And as we look over this section of general covenant stipulations, we see that a crucial part of loving God is obeying the first commandment:  having no other gods but him.  That’s why Moses instructs the people to completely destroy foreign idols in chapter 7 (7:5-6), to never forget God’s faithfulness in chapter 8 (8:10-14), and to remember that idolatry is deadly in chapter 9 (9:27-29).

                With this guiding principle of loving faithfulness in place, Moses proceeds to explain the specific stipulations of the covenant for the nation’s life in the Promised Land.  That’s chapters 12-26. 


    Specific Stipulations: Justice and Holiness -- Chs. 12-26


                Moses starts in 12:1 by saying, “These are the statutes and rules that you shall be careful to do in the land that the Lord, the God of your fathers, has given you to possess, all the days that you live on the earth.”  The point of these 15 chapters is that as God’s people in God’s land, they were to worship God alone, reflect God’s holiness, and represent God’s justice.  But… in spite of that straightforward purpose, this section of Deuteronomy may be the toughest to work through as we meditate on this book in our personal devotions.  Why?  Well, the general principle in 12:1 is followed by command after command that don’t really seem to apply to us.  Like, how to destroy idols (Chs. 12-13), clean and unclean food (Ch. 14), tithes, animal property, and national feasts (Chs. 14:22-16:17).  How are we to make sense of all these laws? 

                For one, it’s helpful to see that there’s a basic structure in place. If you look at the back of your handout, you’ll see a guide to this underlying format:  broadly speaking, the laws follow the order of the Ten Commandments.

                Now, knowing that structure may be useful, but it doesn’t tell us everything we need to know about how to apply these laws today.  To understand that, we need to take a step back and review the chapter of redemptive history that Deuteronomy is in.

                As we’ve discussed already, this period in the Bible sees God fulfilling his promises to Abraham by establishing Israel as his special people.  In order to set the stage for Christ, the promised seed of Eve, God is graciously setting Israel apart.  They are the holy nation from whom the Messiah would descend.  And the fact that Israel is God’s covenant nation means that they are obligated to obey his law.  When you read these laws, remember the context: they were given to Israel at a specific point in history.

                Now, today, Christ has come.  We’re in a different stage of redemption history.  That doesn’t mean that this law is irrelevant, though.  As we discussed a couple of weeks ago, the law still reveals God’s flawless character, it still exposes our need for a Savior, and it stills instruct Christians about how to live.[3]  Jesus said in Matthew 5:17 that he didn’t come to abolish the law.  Instead, he came to fulfill it.  Now, in one sense he fulfilled it by obeying it perfectly.  So Deut. 27:26 says, “Cursed be anyone who does not confirm the words of this law by doing them.”  Because Jesus was the only one who “did” them, he is the only one not under a curse.  So he was able to die in our place, bearing our curse, so that we might be set free from the curse of the law.  (Cf. Rom. 6:14).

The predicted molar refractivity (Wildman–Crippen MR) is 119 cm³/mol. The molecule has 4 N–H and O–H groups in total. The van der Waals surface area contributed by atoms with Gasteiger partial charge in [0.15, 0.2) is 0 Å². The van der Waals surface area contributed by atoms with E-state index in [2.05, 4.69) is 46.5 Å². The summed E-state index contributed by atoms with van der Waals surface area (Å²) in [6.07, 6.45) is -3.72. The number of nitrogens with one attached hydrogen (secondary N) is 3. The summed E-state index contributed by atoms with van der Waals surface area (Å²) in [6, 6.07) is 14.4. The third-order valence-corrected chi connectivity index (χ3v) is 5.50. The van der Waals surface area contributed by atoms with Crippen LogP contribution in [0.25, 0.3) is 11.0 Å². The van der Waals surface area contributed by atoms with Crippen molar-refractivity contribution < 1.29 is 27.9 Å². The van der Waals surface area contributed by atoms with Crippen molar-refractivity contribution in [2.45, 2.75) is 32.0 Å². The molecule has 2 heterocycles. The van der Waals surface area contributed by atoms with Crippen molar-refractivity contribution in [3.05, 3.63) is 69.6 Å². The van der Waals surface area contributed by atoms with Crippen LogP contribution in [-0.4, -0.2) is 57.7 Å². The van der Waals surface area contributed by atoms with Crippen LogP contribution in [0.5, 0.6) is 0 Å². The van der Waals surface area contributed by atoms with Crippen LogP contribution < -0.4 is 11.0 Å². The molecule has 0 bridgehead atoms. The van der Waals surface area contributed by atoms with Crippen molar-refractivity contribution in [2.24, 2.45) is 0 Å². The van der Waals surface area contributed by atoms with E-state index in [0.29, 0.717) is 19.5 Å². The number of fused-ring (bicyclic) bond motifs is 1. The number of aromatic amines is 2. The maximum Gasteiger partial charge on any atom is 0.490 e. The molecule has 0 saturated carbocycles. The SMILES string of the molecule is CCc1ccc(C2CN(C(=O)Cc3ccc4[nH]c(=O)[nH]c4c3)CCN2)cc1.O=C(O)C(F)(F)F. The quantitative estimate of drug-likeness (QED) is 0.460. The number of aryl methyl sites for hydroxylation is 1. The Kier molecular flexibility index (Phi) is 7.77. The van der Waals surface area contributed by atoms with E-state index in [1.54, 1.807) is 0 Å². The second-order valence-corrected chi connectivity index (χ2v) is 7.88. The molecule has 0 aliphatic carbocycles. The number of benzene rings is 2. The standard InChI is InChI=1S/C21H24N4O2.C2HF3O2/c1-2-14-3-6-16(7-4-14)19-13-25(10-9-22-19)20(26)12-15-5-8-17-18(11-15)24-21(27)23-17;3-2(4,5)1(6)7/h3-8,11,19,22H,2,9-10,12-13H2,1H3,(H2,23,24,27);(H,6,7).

But that’s not all that Jesus meant when he said he “fulfilled” the law.  In John 5:39 Jesus claims that the Old Testament “bear[s] witness about me.”  It’s his portrait, so to speak.  And that’s exactly what we see as we read through how the New Testament authors use the Old Testament.  They see the Old Testament as pointing to Christ.

    OK.  Good background on the law.  But we still don’t know how to apply it, do we?  Let’s make this practical.  In order to understand how to apply a section of the Old Testament law, we need to understand exactly how it points to Christ.  How it is fulfilled in Christ.  To do this, a helpful starting point is to divide the law into three different categories.

    • The moral laws are largely permanent and apply directly to us, because they aren’t limited to the national, ethnic context of Israel.  A prime example would be the Greatest Commandment (“love the Lord your God”…).
    • On the other hand, the civil laws applied to the political nation of Israel’s governance and justice,
    • and the ceremonial laws dealt with Israel’s temple sacrifices, religious offerings, and national feasts.   These were pointing to Christ in the sense that a shadow points to the real thing.  So once Christ came, their purpose was complete.  And so they are no longer binding on Christians.


                So, given that the law is fulfilled in Christ and that it divides broadly into those 3 categories, let me suggest three ways we can practically apply the law today: